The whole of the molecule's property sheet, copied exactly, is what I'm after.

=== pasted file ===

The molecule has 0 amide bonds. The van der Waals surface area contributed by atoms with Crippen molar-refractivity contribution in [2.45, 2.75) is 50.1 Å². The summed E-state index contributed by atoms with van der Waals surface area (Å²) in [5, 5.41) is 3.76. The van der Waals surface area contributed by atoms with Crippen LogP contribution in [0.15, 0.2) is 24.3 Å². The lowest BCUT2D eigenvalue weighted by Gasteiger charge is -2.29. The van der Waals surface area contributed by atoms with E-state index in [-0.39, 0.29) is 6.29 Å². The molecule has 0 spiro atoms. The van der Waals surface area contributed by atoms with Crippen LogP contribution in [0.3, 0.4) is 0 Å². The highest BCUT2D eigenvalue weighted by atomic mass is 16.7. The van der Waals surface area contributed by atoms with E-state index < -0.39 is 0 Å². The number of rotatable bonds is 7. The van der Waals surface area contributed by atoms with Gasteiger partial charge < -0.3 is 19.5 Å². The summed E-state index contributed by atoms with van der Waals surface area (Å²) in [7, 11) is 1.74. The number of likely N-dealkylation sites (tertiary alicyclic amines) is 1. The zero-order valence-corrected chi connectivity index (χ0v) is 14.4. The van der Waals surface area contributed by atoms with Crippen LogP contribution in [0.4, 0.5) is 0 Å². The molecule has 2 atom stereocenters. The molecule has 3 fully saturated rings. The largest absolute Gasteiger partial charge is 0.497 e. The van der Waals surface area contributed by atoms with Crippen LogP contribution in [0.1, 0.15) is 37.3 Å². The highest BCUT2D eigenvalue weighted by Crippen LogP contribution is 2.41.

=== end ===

The molecule has 0 amide bonds. The van der Waals surface area contributed by atoms with Crippen molar-refractivity contribution in [2.45, 2.75) is 50.1 Å². The summed E-state index contributed by atoms with van der Waals surface area (Å²) in [5, 5.41) is 3.76. The van der Waals surface area contributed by atoms with Crippen LogP contribution in [0.15, 0.2) is 24.3 Å². The lowest BCUT2D eigenvalue weighted by Gasteiger charge is -2.29. The van der Waals surface area contributed by atoms with E-state index in [-0.39, 0.29) is 6.29 Å². The molecule has 0 spiro atoms. The van der Waals surface area contributed by atoms with Crippen LogP contribution in [0.3, 0.4) is 0 Å². The highest BCUT2D eigenvalue weighted by atomic mass is 16.7. The van der Waals surface area contributed by atoms with E-state index < -0.39 is 0 Å². The number of rotatable bonds is 7. The van der Waals surface area contributed by atoms with Gasteiger partial charge < -0.3 is 19.5 Å². The summed E-state index contributed by atoms with van der Waals surface area (Å²) in [7, 11) is 1.74. The number of likely N-dealkylation sites (tertiary alicyclic amines) is 1. The zero-order valence-corrected chi connectivity index (χ0v) is 14.4. The van der Waals surface area contributed by atoms with Crippen LogP contribution in [0.4, 0.5) is 0 Å². The molecule has 2 atom stereocenters. The molecule has 3 fully saturated rings. The largest absolute Gasteiger partial charge is 0.497 e. The van der Waals surface area contributed by atoms with Crippen LogP contribution in [0.1, 0.15) is 37.3 Å². The highest BCUT2D eigenvalue weighted by Crippen LogP contribution is 2.41.